The Final Sprint to Istanbul

The townspeople ogled the tourist he’d captured. “From America,” the cop boasted, like he’d shot me at 400 yards with a rifle

The setting sun showers Spil Dag National Park in a dusky, rosy red.
The setting sun showers Spil Dag National Park in a dusky, rosy red. Feedloader (Clickability)

Late one night as I slept on a chilly moonscape plateau in Spil Dag National Park, a ruckus out in the rock fields woke me: Took-a-lump took-a-lump took-a-lump. I sat up and saw a herd of the park’s wild horses galloping past in that proud and pompous way that these animals exhibit—like they know that we keep tacky pictures of them on our walls and listen to rock songs about them. The animals neighed as they went past my camp, their manes flailing in the wind and their flanks so shiny that they glistened in the light of the moon.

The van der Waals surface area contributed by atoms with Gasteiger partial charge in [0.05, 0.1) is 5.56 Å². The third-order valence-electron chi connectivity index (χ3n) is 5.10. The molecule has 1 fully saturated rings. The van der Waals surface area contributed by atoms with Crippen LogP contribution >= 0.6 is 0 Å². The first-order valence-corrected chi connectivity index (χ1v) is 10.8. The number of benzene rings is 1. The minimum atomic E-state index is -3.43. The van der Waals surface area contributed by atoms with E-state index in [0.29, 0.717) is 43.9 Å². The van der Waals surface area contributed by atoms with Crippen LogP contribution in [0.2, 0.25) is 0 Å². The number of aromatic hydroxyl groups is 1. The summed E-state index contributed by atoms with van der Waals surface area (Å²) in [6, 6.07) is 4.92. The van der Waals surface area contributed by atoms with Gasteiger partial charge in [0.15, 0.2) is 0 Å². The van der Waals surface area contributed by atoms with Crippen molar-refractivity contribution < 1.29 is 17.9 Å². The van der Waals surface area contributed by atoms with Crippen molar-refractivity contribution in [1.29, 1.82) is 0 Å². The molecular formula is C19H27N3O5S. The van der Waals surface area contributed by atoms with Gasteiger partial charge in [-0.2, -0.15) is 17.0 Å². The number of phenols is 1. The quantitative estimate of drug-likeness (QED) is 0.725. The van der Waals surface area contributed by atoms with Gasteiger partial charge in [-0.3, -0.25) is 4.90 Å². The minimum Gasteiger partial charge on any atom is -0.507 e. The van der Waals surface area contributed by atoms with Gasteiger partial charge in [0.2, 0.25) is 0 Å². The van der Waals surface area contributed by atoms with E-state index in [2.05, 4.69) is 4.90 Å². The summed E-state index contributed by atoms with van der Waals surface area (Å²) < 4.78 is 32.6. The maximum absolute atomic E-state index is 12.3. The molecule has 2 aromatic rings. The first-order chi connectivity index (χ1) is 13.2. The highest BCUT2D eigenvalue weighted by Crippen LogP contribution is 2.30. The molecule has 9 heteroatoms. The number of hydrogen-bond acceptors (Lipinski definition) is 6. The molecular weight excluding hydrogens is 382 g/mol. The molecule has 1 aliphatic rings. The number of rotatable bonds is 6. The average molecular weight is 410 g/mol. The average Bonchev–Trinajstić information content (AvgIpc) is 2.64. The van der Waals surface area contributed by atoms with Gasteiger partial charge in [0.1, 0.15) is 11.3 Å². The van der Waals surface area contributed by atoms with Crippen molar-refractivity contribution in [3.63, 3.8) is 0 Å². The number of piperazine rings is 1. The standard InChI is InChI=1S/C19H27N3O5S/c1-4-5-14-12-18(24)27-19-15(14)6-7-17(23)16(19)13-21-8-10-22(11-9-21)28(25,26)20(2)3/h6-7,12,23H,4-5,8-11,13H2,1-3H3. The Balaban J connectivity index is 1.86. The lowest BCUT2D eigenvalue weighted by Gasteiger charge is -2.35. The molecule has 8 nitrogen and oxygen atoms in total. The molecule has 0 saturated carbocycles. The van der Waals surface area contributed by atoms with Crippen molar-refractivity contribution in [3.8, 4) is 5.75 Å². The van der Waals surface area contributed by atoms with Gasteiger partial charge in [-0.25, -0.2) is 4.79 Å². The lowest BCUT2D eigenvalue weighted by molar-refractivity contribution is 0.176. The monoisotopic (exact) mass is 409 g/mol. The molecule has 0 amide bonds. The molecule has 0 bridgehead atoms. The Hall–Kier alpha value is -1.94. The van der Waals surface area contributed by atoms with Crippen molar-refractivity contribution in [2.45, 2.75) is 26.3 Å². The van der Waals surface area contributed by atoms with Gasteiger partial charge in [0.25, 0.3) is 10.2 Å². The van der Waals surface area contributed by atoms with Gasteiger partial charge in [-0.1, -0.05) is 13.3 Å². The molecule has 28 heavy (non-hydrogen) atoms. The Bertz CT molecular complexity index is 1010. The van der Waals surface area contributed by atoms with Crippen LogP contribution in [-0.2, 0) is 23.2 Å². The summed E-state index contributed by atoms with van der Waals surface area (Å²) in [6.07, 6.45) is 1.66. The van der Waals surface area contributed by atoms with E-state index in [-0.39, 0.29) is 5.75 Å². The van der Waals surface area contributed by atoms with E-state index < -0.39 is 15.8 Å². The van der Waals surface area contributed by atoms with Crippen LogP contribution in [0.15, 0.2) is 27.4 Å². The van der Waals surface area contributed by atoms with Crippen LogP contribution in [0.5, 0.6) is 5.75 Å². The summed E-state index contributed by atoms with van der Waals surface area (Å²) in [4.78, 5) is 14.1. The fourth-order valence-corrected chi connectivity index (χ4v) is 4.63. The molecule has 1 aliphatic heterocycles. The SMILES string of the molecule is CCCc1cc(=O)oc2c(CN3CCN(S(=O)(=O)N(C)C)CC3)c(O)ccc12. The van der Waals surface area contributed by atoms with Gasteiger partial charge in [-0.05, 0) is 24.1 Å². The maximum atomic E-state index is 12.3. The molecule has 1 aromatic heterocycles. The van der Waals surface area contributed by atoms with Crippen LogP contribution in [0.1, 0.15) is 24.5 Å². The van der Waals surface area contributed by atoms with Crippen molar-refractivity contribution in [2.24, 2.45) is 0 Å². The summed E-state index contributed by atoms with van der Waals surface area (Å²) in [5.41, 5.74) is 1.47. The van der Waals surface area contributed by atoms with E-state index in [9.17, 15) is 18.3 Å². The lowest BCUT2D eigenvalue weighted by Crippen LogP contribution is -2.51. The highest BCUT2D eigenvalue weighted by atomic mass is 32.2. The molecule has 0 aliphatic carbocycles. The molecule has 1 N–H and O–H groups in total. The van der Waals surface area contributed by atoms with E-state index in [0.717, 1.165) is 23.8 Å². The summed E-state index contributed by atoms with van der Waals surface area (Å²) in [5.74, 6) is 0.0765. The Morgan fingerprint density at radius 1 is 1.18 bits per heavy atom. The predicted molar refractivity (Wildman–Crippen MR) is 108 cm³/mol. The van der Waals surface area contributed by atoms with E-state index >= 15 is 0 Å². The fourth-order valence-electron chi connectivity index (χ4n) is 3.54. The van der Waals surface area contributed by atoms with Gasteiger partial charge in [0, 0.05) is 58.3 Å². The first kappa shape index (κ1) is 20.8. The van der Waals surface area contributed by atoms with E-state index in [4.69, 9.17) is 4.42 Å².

The full moon.

For a month had passed since the bear had walked into my camp, and two weeks since I’d stayed in a room, and 12 days since I’d last shaved. But more relevant was that I had only a week until my flight out of Istanbul. I turned on my headlamp and had a good look at my map. The city was 500 kilometers away by freeway, and if I hoped to do any scenic riding I would need to move at least 120 kilometers every day and still reserve at least two full days in the city to handle all the joyless logistics of wrapping up a bicycle tour—finding a cardboard shipping box, packing the bike away, getting to the airport, sleeping there.